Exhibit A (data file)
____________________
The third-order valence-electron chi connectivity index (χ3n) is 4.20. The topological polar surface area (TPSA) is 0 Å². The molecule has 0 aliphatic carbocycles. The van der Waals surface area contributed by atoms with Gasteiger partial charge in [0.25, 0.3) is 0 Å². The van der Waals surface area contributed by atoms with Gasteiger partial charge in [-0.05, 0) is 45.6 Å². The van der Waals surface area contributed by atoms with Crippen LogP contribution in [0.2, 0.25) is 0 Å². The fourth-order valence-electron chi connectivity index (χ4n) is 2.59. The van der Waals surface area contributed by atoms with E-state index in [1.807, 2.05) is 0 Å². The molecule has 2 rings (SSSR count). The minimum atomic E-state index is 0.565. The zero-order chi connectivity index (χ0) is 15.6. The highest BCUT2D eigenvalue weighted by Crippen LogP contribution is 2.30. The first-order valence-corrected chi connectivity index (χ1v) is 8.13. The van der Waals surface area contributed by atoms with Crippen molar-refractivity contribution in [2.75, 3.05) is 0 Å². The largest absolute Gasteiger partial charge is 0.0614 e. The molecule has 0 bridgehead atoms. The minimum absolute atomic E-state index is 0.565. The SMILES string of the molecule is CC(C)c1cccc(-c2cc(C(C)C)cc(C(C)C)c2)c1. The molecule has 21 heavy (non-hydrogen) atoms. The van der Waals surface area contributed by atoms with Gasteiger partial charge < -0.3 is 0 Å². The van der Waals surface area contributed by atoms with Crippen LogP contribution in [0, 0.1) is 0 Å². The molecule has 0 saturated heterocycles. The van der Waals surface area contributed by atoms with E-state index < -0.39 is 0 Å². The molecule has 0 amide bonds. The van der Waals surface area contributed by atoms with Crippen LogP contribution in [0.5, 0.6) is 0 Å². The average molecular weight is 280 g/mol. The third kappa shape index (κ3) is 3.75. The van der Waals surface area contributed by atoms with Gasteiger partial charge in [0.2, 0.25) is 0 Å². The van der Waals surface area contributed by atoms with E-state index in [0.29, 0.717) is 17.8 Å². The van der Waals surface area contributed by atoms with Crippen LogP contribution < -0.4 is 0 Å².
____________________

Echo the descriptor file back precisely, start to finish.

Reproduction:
The third-order valence-electron chi connectivity index (χ3n) is 4.20. The topological polar surface area (TPSA) is 0 Å². The molecule has 0 aliphatic carbocycles. The van der Waals surface area contributed by atoms with Gasteiger partial charge in [0.25, 0.3) is 0 Å². The van der Waals surface area contributed by atoms with Gasteiger partial charge in [-0.05, 0) is 45.6 Å². The van der Waals surface area contributed by atoms with Crippen LogP contribution in [0.2, 0.25) is 0 Å². The fourth-order valence-electron chi connectivity index (χ4n) is 2.59. The van der Waals surface area contributed by atoms with E-state index in [1.807, 2.05) is 0 Å². The molecule has 2 rings (SSSR count). The minimum atomic E-state index is 0.565. The zero-order chi connectivity index (χ0) is 15.6. The highest BCUT2D eigenvalue weighted by Crippen LogP contribution is 2.30. The first-order valence-corrected chi connectivity index (χ1v) is 8.13. The van der Waals surface area contributed by atoms with Crippen molar-refractivity contribution in [2.75, 3.05) is 0 Å². The largest absolute Gasteiger partial charge is 0.0614 e. The molecule has 0 bridgehead atoms. The minimum absolute atomic E-state index is 0.565. The SMILES string of the molecule is CC(C)c1cccc(-c2cc(C(C)C)cc(C(C)C)c2)c1. The molecule has 21 heavy (non-hydrogen) atoms. The van der Waals surface area contributed by atoms with Gasteiger partial charge < -0.3 is 0 Å². The van der Waals surface area contributed by atoms with Crippen LogP contribution in [0, 0.1) is 0 Å². The molecule has 0 saturated heterocycles. The van der Waals surface area contributed by atoms with E-state index < -0.39 is 0 Å². The molecule has 0 amide bonds. The van der Waals surface area contributed by atoms with Crippen LogP contribution in [0.5, 0.6) is 0 Å². The average molecular weight is 280 g/mol. The third kappa shape index (κ3) is 3.75. The van der Waals surface area contributed by atoms with Gasteiger partial charge in [0.2, 0.25) is 0 Å². The van der Waals surface area contributed by atoms with E-state index in [0.29, 0.717) is 17.8 Å². The van der Waals surface area contributed by atoms with Crippen LogP contribution < -0.4 is 0 Å².